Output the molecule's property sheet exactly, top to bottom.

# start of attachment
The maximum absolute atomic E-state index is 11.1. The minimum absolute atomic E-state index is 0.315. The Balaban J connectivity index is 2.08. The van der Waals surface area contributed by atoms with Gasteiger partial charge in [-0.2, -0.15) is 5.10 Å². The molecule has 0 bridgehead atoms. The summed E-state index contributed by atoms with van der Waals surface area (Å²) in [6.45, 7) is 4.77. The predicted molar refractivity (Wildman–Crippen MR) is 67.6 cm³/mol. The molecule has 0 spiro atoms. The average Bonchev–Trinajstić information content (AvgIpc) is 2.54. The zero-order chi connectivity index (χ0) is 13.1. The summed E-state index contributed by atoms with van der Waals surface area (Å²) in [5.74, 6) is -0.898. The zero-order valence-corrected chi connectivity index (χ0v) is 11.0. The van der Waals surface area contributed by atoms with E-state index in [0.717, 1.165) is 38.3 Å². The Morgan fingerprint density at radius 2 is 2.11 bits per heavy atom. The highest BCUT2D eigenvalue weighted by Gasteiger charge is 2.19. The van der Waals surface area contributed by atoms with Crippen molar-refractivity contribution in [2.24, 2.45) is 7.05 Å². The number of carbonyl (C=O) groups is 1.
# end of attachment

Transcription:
The maximum absolute atomic E-state index is 11.1. The minimum absolute atomic E-state index is 0.315. The Balaban J connectivity index is 2.08. The van der Waals surface area contributed by atoms with Gasteiger partial charge in [-0.2, -0.15) is 5.10 Å². The molecule has 0 bridgehead atoms. The summed E-state index contributed by atoms with van der Waals surface area (Å²) in [6.45, 7) is 4.77. The predicted molar refractivity (Wildman–Crippen MR) is 67.6 cm³/mol. The molecule has 0 spiro atoms. The average Bonchev–Trinajstić information content (AvgIpc) is 2.54. The zero-order chi connectivity index (χ0) is 13.1. The summed E-state index contributed by atoms with van der Waals surface area (Å²) in [5.74, 6) is -0.898. The zero-order valence-corrected chi connectivity index (χ0v) is 11.0. The van der Waals surface area contributed by atoms with E-state index in [0.717, 1.165) is 38.3 Å². The Morgan fingerprint density at radius 2 is 2.11 bits per heavy atom. The highest BCUT2D eigenvalue weighted by Gasteiger charge is 2.19. The van der Waals surface area contributed by atoms with Crippen molar-refractivity contribution in [2.24, 2.45) is 7.05 Å². The number of carbonyl (C=O) groups is 1.